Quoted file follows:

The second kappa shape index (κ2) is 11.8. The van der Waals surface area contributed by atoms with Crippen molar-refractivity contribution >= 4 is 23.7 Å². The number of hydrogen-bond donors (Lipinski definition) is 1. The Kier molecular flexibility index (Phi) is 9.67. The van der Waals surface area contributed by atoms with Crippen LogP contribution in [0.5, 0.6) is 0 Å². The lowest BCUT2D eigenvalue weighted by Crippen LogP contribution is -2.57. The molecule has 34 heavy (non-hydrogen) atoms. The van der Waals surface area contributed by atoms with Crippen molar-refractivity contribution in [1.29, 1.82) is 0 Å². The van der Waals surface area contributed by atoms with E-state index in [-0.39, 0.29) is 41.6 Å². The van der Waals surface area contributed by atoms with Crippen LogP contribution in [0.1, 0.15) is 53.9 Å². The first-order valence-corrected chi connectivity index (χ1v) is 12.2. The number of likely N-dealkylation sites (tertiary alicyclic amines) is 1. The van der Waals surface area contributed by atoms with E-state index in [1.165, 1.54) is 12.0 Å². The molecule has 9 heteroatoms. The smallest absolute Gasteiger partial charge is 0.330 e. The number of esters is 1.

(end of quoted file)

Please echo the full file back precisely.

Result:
The second kappa shape index (κ2) is 11.8. The van der Waals surface area contributed by atoms with Crippen molar-refractivity contribution >= 4 is 23.7 Å². The number of hydrogen-bond donors (Lipinski definition) is 1. The Kier molecular flexibility index (Phi) is 9.67. The van der Waals surface area contributed by atoms with Crippen LogP contribution in [0.5, 0.6) is 0 Å². The lowest BCUT2D eigenvalue weighted by Crippen LogP contribution is -2.57. The molecule has 34 heavy (non-hydrogen) atoms. The van der Waals surface area contributed by atoms with Crippen molar-refractivity contribution in [1.29, 1.82) is 0 Å². The van der Waals surface area contributed by atoms with E-state index in [-0.39, 0.29) is 41.6 Å². The van der Waals surface area contributed by atoms with Crippen LogP contribution in [0.1, 0.15) is 53.9 Å². The first-order valence-corrected chi connectivity index (χ1v) is 12.2. The number of likely N-dealkylation sites (tertiary alicyclic amines) is 1. The van der Waals surface area contributed by atoms with E-state index in [1.165, 1.54) is 12.0 Å². The molecule has 9 heteroatoms. The smallest absolute Gasteiger partial charge is 0.330 e. The number of esters is 1.